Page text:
The debug messages are good, but any of them that do any computation should be guarded by LOGGER.isDebugEnabled(). eg:
I just removed the 2 places where said debug messages were doing computation. Those messages were only really appropriate for SASL mechanisms with text-based protocols (e.g. not Kerberos), and those mechanisms should have their own logging in place to show the contents of the messages they're passing.
Since TSaslTransport itself isn't meant to be used by users, perhaps it should be package-protected?
SaslParticipant should be marked static. Also I think it would be better to move it down to the bottom of the containing class, since it's not "interesting"
Done and done.
readLength(): I think there's currently a bug since you don't mask the bytes by 0xff before upcasting to int. I bet if you made your test message 130 characters or so you'd see an interesting failure.
Done. I just made readLength() and writeLength() use TFramedTransport's decodeFrameSize() and encodeFrameSize() methods, much as TAsyncMethodCall does. Kind of unfortunate that this exact same i32 bit-shifting is implemented in at least two places in the project (TFramedTransport and TBinaryProtocol).
Efficiency-wise, in both readLength() and read() you can use the buffer peeking capability in TTransport - see TBinaryProtocol.java:read* functions for example. For read() you can pass the underlying buffer right on through to sasl.unwrap() to avoid a copy. If you want to do these improvements in a followup JIRA, that seems reasonable. (also, if you do these, you should make sure that the tests exercise the functionality - you'll probably need two more tests where there's a TFramedTransport underlying transport)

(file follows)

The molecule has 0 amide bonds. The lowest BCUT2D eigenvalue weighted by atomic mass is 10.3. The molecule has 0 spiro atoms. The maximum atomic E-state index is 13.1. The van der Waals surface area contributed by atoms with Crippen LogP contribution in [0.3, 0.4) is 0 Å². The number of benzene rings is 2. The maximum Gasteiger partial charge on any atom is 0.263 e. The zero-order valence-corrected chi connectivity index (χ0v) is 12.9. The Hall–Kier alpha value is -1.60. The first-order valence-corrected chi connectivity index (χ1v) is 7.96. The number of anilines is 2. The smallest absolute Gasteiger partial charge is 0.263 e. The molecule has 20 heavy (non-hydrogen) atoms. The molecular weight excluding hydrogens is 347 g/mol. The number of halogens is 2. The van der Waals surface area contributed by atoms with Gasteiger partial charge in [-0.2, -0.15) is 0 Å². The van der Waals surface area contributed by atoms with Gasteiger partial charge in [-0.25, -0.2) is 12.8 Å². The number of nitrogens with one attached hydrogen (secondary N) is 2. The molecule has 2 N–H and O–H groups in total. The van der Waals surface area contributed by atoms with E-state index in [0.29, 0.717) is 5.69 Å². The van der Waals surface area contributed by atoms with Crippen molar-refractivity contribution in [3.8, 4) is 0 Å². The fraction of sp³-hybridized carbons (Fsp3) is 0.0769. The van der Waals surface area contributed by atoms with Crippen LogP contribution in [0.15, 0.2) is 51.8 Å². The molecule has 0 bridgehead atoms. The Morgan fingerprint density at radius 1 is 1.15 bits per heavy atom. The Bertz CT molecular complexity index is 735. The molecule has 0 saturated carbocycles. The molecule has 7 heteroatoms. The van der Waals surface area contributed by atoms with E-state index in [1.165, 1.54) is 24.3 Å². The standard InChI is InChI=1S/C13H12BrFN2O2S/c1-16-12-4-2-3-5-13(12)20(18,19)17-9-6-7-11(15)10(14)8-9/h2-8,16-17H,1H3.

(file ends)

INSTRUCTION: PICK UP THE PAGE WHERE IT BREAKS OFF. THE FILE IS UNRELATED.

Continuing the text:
I'd like to hold off on this. Certainly good to do, but seems worthy of another JIRA to me.
In the tests, do you need to use a different port for each test? Better to just use ServerTestBase.PORT for both, I think
Done. Though I was closing the socket returned by the accept() call, I wasn't closing the server socket on which the accept() call was made. I fixed this, and now made it use ServerTestBase.PORT. In short, necessary because I had a bug.
In tests, just make the methods throw Exception, rather than catching exceptions and calling fail()
Done where possible. Couldn't do this for the exceptions thrown in the server's run() method, as I can't change the method's signature.
For extra brownie points (perhaps in a separate JIRA) it would be great if there were an example in tutorial/java/ that used sasl
I started to do this, but the the existing tutorials need some work. I'll make a new JIRA to clean those up and add a SASL example in there.
Lastly, is there any thought of adding a "mechanism negotiation" phase? Most SASL implementations handshake to pick a mechanism before they get going - I guess you could do this with another class like TSaslNegotiator(Map<Integer, SaslClient>) or something? Again fine to push this to a later JIRA.
Interesting thought. This would serve to shift the responsibility for defining security requirements to the client. Not obvious to me that this is necessarily desirable, as we'd either have to design a secure mechanism negotiation protocol, or be susceptible to attackers rather trivially fooling both the client and the server into using the weakest mechanism from among the list of available mechanisms. This would seem to defeat the purpose of offering stronger mechanisms in the first place. I suppose the way this could be helpful would be if there were an AuthorizeCallback which made different decisions based on the strength of the actual security mechanism being used (i.e. you can do operation X if we're using Kerberos, but not if we're using CRAM-MD5.)
I guess what I'm trying to say is: let's hold off on that until it's clear that library users want it.